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reading files and init and main

Posted on 1998-07-22
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I have set up an applet which has arrays that are initialised at the start of it however I want to change it to an application s.t. I can read in data from the files, so I included a main statement.. do I put all the data from the init into the body of the main, as when I run it the main is never dealt with...also I wish the data to be read from files into 2-d arrays of type double of unknown size do I use a data input stream...I'm stuck....Any help is most appreciated...TA ALAN (I feel stupid,Ireland)
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Question by:jimboy
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by:dryang
ID: 1227748
kindly break up the question into small chunks, please?
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imladris earned 70 total points
ID: 1227749
Yes, moving the code from init to main would probably be the
reasonable way to proceed. I can't comment with certainty since
people can code things dozens of different ways, some of which
are rather unexpected. However, again, yes, in general, moving it
from init to main should work fine.

Reading an unknown amount of double data from a file has a couple
of points associated with it. Firstly, the DataInputStream class
you refer to, with its associated method readDouble, will only
be guaranteed to work, if the data was produced by a Java program
using writeDouble (from DataOutputStream) to create it. If it is
coming in from the console, or the file is in ASCII format or
some other variation, other methods will be required.
The amount of data being unknown has no straightforward elegant
solution. One way is to read through the file once to find out
how much data it contains, then allocate an appropriate array,
then read the data in. Or you can use a Vector of Double's.
Vectors "expand" automatically as needed. Or, thirdly, if you
don't like the extra malarky associate with accessing Vectors,
you can "expand" an array of doubles yourself as needed sort of
like so:

double dblarray[]=new double[50];
. set up DataInputStread di for the sake of argument....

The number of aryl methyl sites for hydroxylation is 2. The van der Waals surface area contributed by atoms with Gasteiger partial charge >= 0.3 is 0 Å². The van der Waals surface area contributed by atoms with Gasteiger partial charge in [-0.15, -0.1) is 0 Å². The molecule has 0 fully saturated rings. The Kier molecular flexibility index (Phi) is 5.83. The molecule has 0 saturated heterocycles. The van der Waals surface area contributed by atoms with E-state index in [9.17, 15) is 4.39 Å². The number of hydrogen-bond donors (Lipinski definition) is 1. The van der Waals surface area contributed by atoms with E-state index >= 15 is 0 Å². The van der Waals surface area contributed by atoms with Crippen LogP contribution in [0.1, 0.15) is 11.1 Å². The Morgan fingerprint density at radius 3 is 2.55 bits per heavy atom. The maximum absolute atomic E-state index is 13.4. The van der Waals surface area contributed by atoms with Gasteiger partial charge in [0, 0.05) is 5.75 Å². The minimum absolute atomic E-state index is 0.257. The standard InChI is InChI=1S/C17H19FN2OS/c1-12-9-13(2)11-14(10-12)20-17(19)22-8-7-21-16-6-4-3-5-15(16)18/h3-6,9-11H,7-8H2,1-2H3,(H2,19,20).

int i=0;
do
{   dblarray[i++]=di.readDouble();
    if(i==dblarray.length)
    {    double tmp[]=dblarray;
         dblarray[]=new double[tmp.length+50];
         System.arraycopy(tmp,0,dblarray,0,tmp.length);
    }
} while(dblarray[i-1]!=-1);

This above is demonstrate the array "expanding" principle, not
the reading with readDouble, which you may not use, and which,
I think, actually throws an IOException you will have to handle,
and would probably use for actual end-of-file detection, rather
than the -1 end value I hypothesized sloppily up there.

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by:jimboy
ID: 1227750
The file is in ascii format unfortunately..what to do???
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by:imladris
ID: 1227751
Well, that will depend on the form of the data. At the simple end of the scale you use the readLine() method of the DataInput, which will give a line of the file in a string. Assuming that contains a single number you then call Integer.parseInt(String l) (or some appropriate equivalent from Float or Double or whatever) and it will hand you the number.

On the other end of the scale you can attach a StreamTokenizer to the inputstream then call its nextToken method, and as long as it reports that the next token is a number (TT_NUMBER) you can find it in nval (I think).

Check up on the docs for whichever one you think you need. If you still have questions, I will need more detail on the form of the input file.

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by:jimboy